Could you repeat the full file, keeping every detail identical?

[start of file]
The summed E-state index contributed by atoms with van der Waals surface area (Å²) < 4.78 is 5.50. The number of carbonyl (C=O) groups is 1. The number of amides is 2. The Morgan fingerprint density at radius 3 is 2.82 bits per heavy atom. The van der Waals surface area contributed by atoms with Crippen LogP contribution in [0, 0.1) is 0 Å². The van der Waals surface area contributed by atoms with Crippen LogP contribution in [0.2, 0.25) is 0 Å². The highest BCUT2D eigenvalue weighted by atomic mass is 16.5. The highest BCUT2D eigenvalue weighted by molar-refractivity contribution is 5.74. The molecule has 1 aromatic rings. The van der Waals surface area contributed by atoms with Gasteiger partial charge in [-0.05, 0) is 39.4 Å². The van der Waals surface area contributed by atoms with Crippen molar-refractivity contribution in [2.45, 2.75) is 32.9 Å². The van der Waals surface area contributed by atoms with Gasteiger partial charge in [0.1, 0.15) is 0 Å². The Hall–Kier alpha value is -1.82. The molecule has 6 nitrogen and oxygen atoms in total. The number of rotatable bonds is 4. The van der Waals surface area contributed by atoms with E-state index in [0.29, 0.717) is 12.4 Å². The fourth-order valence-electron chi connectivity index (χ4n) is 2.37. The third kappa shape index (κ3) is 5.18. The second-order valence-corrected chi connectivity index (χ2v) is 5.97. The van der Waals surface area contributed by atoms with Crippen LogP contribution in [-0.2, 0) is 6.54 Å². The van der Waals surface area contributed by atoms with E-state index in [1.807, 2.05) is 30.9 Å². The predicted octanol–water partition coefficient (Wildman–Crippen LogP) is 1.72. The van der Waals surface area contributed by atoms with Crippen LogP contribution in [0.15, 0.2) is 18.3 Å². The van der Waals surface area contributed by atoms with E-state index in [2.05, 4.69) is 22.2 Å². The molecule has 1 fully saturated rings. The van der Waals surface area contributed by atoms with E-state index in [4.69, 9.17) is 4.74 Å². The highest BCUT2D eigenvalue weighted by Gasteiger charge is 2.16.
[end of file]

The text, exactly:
The summed E-state index contributed by atoms with van der Waals surface area (Å²) < 4.78 is 5.50. The number of carbonyl (C=O) groups is 1. The number of amides is 2. The Morgan fingerprint density at radius 3 is 2.82 bits per heavy atom. The van der Waals surface area contributed by atoms with Crippen LogP contribution in [0, 0.1) is 0 Å². The van der Waals surface area contributed by atoms with Crippen LogP contribution in [0.2, 0.25) is 0 Å². The highest BCUT2D eigenvalue weighted by atomic mass is 16.5. The highest BCUT2D eigenvalue weighted by molar-refractivity contribution is 5.74. The molecule has 1 aromatic rings. The van der Waals surface area contributed by atoms with Gasteiger partial charge in [-0.05, 0) is 39.4 Å². The van der Waals surface area contributed by atoms with Crippen molar-refractivity contribution in [2.45, 2.75) is 32.9 Å². The van der Waals surface area contributed by atoms with Gasteiger partial charge in [0.1, 0.15) is 0 Å². The Hall–Kier alpha value is -1.82. The molecule has 6 nitrogen and oxygen atoms in total. The number of rotatable bonds is 4. The van der Waals surface area contributed by atoms with E-state index in [0.29, 0.717) is 12.4 Å². The fourth-order valence-electron chi connectivity index (χ4n) is 2.37. The third kappa shape index (κ3) is 5.18. The second-order valence-corrected chi connectivity index (χ2v) is 5.97. The van der Waals surface area contributed by atoms with Crippen LogP contribution in [-0.2, 0) is 6.54 Å². The van der Waals surface area contributed by atoms with E-state index in [1.807, 2.05) is 30.9 Å². The predicted octanol–water partition coefficient (Wildman–Crippen LogP) is 1.72. The van der Waals surface area contributed by atoms with Crippen LogP contribution in [0.15, 0.2) is 18.3 Å². The van der Waals surface area contributed by atoms with E-state index in [2.05, 4.69) is 22.2 Å². The molecule has 1 fully saturated rings. The van der Waals surface area contributed by atoms with E-state index in [4.69, 9.17) is 4.74 Å². The highest BCUT2D eigenvalue weighted by Gasteiger charge is 2.16.